High fidelity simulation: Using to technology to enhance simulation in Paramedic Practice

High fidelity simulation: Using to technology to enhance simulation in Paramedic Practice 

“The paramedic team have recently been experimenting with simulation and social media to simulate techniques that replicate ‘real-world’ activities and provides students with the opportunity to explore their own learning in a controlled environment.  It can be difficult to ensure both the fidelity and the relevance of a simulation in a simulation or clinical skills.

The utilisation of technology can increase the immersion of a student in simulation. Recreation of an environment can allow the student to practice skills in a safe space with the feel of working in practice, creating an unpredictable event in a predictable environment.  The use of patient monitors and mannequins that produce a life-like props that can be controlled by the academic, but interacted with by the student, can further add to this. 

 

If you interested in using this technology or looking to explore innovation in your area please get in touch or come and see us … we are presenting our current work at the SOLSTICE Conference which is being held at Edge Hill University on 4th and 5th June 2019.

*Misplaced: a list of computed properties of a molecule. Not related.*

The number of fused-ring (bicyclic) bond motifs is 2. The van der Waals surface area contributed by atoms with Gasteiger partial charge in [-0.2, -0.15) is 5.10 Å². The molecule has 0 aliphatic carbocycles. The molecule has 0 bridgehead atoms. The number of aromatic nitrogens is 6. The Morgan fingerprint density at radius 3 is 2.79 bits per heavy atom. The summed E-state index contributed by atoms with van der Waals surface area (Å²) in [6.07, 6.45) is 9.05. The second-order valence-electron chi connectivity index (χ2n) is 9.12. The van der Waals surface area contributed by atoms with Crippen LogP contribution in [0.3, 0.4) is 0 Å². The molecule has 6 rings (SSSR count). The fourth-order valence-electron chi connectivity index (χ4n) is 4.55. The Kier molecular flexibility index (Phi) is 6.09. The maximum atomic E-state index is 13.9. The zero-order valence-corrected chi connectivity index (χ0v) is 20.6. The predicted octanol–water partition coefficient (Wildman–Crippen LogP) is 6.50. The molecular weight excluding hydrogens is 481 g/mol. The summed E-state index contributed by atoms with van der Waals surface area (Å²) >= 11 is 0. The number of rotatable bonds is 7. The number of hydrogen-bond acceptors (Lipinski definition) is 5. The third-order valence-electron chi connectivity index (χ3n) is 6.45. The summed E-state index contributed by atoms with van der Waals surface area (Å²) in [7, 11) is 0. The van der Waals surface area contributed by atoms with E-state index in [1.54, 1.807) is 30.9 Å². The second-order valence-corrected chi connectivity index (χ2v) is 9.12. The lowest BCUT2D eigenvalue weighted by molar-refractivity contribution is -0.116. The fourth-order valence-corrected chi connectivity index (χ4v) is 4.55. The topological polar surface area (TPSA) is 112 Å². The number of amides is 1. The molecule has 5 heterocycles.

Barry Matthews and Rory Mc Kelvin are Lecturer’s in Paramedic Practice and Pre-hospital Care is based at St.James, Edge Hill University’s Manchester Campus.

Alternative assessment

The Department proposes to collaborate with the Department of Computer Science to explore the potential use of the CAVE resource for developing virtual field trips to 3D landscapes, simulating natural and environmental hazard scenarios etc., to support and enhance students’ experience of fieldwork and hazard management.

What is the likely impact?

Such virtual fieldtrips would allow students to begin to explore a field setting in preparation for residential fieldwork, and to develop research questions for project work in advance of the fieldwork. This would provide an experience of field locations which may be inaccessible for some disabled students. For hazard management, it may allow for different hazard scenarios to be simulated and for students to interact directly with the situation as part of their learning of risk and hazard/ disaster management. Such an approach would enhance interactive learning between students.

The Team’s collaboration with the Computer Science Department to utilise the C.A.V.E resource, particularly in relation to alternative assessment arrangements for disabled students

For more information please contact:

Dr Nigel Richardson, richardn@edgehill.ac.uk

Dr Irene Delgado-Fernandez, delgadoi@edgehill.ac.uk

[SOURCE: BSc (Hons) Geoenvironmental Hazards – Stage 2].